We consider the problem of identifying the acoustic impedance of a
wall surface from noisy pressure measurements in a closed room with a Bayesian approach. The
room acoustics is modeled by the interior Helmholtz equation with impedance boundary conditions.
The aim is to compute moments of the acoustic impedance to estimate a suitable density function
of the impedance coefficient. For the computation of moments we use ratio estimators and Monte-
Carlo sampling. We consider two different experimental scenarios. In the first scenario the noisy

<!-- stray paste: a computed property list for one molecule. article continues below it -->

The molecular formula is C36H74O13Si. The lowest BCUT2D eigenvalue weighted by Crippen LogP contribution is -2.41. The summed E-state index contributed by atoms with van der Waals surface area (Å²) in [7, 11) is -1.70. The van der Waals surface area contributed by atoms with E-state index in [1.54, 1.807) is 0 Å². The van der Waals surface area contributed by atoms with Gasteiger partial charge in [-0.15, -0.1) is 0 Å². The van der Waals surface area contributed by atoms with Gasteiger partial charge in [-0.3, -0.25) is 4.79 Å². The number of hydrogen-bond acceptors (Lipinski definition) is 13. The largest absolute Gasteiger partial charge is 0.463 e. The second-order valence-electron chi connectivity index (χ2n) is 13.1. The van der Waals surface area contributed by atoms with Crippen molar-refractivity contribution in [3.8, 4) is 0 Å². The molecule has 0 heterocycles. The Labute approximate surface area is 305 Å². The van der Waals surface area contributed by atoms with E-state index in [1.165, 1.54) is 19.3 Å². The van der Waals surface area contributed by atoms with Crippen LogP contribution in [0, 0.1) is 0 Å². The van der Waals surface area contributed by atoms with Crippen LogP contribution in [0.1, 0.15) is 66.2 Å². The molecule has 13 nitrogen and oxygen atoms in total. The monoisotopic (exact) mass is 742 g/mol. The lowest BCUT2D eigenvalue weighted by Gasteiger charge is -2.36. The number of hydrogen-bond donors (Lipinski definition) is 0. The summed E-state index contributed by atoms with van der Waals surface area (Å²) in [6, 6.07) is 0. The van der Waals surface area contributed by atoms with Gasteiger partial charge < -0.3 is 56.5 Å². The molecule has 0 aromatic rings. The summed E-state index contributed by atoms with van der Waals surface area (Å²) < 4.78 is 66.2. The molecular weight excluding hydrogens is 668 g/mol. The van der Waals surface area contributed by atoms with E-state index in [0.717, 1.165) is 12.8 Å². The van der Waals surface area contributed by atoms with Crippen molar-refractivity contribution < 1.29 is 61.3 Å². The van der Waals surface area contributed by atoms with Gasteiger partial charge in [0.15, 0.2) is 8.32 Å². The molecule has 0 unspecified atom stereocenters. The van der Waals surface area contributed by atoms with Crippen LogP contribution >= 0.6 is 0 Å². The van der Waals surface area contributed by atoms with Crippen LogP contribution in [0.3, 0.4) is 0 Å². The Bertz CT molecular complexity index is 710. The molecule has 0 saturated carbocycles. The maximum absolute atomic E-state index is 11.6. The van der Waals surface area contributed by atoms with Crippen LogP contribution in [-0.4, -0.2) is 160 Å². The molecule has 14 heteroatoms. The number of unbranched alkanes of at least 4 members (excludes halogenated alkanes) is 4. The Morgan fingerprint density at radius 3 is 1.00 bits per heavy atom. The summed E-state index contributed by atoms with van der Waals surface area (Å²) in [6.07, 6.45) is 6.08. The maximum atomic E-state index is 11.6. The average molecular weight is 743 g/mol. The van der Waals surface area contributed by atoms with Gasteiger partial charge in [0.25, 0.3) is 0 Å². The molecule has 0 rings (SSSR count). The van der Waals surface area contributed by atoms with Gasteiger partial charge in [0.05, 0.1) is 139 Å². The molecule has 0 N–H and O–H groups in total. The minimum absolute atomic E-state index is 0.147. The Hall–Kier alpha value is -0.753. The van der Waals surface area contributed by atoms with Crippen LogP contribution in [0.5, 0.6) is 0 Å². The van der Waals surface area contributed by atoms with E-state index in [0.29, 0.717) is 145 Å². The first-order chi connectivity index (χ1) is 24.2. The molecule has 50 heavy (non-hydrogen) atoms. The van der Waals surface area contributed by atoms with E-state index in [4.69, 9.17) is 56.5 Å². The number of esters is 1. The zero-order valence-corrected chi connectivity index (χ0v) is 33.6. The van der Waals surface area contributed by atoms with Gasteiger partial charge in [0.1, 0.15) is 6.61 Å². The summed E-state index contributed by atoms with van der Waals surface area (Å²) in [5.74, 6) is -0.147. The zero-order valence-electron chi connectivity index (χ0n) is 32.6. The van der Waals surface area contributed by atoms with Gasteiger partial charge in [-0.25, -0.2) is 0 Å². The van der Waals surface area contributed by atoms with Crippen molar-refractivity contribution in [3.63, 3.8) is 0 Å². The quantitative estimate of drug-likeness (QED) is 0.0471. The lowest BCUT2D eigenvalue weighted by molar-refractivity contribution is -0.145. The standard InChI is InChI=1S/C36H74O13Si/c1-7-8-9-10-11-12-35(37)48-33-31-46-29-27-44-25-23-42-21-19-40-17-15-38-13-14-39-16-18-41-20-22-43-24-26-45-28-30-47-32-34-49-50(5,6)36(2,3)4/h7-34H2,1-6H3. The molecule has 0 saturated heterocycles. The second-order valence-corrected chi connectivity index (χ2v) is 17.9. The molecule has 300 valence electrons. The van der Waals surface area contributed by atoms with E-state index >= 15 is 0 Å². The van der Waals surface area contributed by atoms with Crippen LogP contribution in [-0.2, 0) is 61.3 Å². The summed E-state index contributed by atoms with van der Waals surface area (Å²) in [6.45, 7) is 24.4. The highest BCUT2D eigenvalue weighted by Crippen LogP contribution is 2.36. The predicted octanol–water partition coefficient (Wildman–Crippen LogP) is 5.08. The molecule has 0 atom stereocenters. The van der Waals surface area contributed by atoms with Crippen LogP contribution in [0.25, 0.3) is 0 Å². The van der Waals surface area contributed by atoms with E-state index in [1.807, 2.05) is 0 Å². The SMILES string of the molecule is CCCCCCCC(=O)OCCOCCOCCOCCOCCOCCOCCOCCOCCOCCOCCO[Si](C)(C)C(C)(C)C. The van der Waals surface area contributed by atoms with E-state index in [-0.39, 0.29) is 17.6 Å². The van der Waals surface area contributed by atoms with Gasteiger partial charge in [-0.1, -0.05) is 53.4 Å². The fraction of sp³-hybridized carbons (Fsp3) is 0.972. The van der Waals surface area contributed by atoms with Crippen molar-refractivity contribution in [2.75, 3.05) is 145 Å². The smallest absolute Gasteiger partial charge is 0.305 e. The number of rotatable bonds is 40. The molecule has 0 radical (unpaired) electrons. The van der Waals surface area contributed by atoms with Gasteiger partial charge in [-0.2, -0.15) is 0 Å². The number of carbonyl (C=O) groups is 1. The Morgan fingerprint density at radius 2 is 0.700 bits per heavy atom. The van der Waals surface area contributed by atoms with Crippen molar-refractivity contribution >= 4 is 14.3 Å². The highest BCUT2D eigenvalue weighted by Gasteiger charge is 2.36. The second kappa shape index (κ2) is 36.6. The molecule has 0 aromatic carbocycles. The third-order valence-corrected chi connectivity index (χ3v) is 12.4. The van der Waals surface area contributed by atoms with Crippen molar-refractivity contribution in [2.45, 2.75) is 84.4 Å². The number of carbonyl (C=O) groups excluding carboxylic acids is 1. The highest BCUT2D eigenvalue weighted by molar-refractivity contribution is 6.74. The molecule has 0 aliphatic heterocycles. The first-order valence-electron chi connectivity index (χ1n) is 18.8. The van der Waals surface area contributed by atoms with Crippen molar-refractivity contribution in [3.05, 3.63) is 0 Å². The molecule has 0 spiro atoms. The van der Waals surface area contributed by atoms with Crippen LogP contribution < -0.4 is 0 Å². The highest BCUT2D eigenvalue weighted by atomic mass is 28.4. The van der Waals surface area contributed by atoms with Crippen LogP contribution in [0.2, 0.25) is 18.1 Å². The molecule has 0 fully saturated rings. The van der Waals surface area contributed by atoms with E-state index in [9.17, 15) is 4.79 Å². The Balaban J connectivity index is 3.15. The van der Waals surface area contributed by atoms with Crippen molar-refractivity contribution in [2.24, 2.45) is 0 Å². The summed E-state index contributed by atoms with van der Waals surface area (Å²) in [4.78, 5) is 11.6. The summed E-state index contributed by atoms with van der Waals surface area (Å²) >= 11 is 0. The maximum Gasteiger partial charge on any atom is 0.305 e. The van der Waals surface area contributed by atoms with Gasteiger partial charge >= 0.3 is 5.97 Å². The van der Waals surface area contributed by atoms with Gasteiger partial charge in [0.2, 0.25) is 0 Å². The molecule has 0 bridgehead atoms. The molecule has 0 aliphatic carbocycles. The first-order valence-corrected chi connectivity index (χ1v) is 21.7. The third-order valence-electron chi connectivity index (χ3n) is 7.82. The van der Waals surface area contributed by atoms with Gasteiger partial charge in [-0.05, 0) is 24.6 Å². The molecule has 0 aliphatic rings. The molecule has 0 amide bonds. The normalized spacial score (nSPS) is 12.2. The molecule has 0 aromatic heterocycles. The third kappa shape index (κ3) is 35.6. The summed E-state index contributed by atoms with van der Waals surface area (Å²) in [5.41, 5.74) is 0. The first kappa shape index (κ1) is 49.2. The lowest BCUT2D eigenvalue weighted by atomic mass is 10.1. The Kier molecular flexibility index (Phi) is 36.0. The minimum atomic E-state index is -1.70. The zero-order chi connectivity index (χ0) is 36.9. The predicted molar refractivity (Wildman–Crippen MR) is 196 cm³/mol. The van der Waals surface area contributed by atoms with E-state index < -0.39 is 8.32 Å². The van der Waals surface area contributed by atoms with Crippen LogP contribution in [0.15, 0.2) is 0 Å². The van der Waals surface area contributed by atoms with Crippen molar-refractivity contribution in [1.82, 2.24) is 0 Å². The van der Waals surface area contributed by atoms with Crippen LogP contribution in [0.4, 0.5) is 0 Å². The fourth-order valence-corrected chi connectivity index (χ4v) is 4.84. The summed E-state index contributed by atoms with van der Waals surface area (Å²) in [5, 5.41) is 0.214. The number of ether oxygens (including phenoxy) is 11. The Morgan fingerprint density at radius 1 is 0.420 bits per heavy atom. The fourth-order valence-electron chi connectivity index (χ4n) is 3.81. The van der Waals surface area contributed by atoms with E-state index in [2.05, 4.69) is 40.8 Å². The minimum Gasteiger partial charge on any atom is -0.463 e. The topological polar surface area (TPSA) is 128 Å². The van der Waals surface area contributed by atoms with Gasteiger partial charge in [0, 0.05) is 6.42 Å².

measurements correspond to a wall modeled by impedance boundary conditions. In this case the
Bayesian algorithm uses a model that is (up to the noise) consistent with the measurements and
therefore reaches very good accuracy observed in our numerical experiments. In the second scenario
the noisy measurements come from a coupled acoustic-structural problem corresponding to the case
of a wall made of glass, whereas the Bayesian algorithm still uses a model with impedance boundary
condition. In this case the parameter identification model is inconsistent with the measurements
and therefore is not capable to represent them well. Nonetheless, for particular frequency bands
the Bayesian algorithm identifies estimates with relatively high likelihood. Outside these frequency
bands the algorithm fails. We discuss the results of both examples and possible reasons for the failure
of the latter case for particular frequency values.